11. I think I just had a flashback to my Bible college days, not to mention the first few years after I graduated. I’d actually never heard of the Psychoheresy book; at my alma mater I was exposed more to the NANC/CCEF people.

    @Josh: “This whole anti-psychology thing stems, at least in part, from an improper understanding of the sufficiency of scripture. But what else would we expect from the IFB/KJVO camp?”

    A few years ago I would have disagreed with you, but now I think you’re right. It definitely does stem from a misunderstanding of the sufficiency of Scripture, not to mention a misunderstanding of common grace, sin, human nature, etc.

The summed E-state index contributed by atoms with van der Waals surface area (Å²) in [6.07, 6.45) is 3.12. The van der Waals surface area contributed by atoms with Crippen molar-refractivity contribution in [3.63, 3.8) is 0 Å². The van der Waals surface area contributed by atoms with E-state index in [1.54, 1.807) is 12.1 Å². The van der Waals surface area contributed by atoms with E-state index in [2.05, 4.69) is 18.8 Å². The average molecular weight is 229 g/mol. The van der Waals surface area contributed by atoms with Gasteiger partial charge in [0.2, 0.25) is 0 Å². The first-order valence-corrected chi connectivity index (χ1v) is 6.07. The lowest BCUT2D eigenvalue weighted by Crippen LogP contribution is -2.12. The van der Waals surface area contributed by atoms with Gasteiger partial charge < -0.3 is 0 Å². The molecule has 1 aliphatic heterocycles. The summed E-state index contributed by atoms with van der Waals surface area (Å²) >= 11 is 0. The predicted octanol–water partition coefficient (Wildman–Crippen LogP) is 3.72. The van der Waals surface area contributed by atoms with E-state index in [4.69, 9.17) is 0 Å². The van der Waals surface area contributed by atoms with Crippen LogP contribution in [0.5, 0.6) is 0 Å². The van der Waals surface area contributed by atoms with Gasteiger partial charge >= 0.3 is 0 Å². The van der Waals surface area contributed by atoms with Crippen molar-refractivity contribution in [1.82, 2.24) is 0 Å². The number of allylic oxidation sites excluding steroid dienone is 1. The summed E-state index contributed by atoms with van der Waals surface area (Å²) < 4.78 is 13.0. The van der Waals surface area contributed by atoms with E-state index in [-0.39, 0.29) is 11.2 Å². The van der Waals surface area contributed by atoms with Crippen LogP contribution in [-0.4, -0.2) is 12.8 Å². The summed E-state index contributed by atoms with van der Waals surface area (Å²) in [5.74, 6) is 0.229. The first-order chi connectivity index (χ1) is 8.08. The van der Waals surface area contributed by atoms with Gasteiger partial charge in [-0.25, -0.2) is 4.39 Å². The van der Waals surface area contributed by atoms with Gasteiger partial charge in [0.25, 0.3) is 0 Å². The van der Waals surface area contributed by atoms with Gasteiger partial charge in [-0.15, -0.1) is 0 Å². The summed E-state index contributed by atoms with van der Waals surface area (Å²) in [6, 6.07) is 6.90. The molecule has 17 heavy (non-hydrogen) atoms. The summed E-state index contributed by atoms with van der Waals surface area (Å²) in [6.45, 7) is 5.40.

12. When I was at BJU in the mid 1990’s I was already a licensed nurse for 5 years. I had worked in a ER and for the VA with Persian Gulf Vets. They decided my abnormal psych I had already taken was “evil” and decreed I had to take abnormal psych at BJU. Psychoheresy was mentioned a lot. I got into trouble for arguing with the professor because he was denying there is a physical reason for depression, he denied the existence of neurotransmitters and said “I have never seen a neurotransmitter, so I don’t believe they exist.” Well, I told him I have some orthophosphate’s for gardening. AKA “nerve gas” that I could concentrate and we could have a little show and tell….Nerve gas inhibits Acetylcholine. Acetylcholine is a common neurotransmitter found in the central and peripheral nervous system. When acetylcholine is released from an axon terminal, it moves across the synaptic cleft to bind to a receptor on the other side of the synapse (on the post-synaptic membrane). In the peripheral nervous system, acetylcholine is located at the “neuromuscular junction” where it acts to control muscular contraction. Acetylcholine is also used in the autonomic nervous system. The action of acetylcholine is stopped by an enzyme called “acetylcholinesterase” (AChE).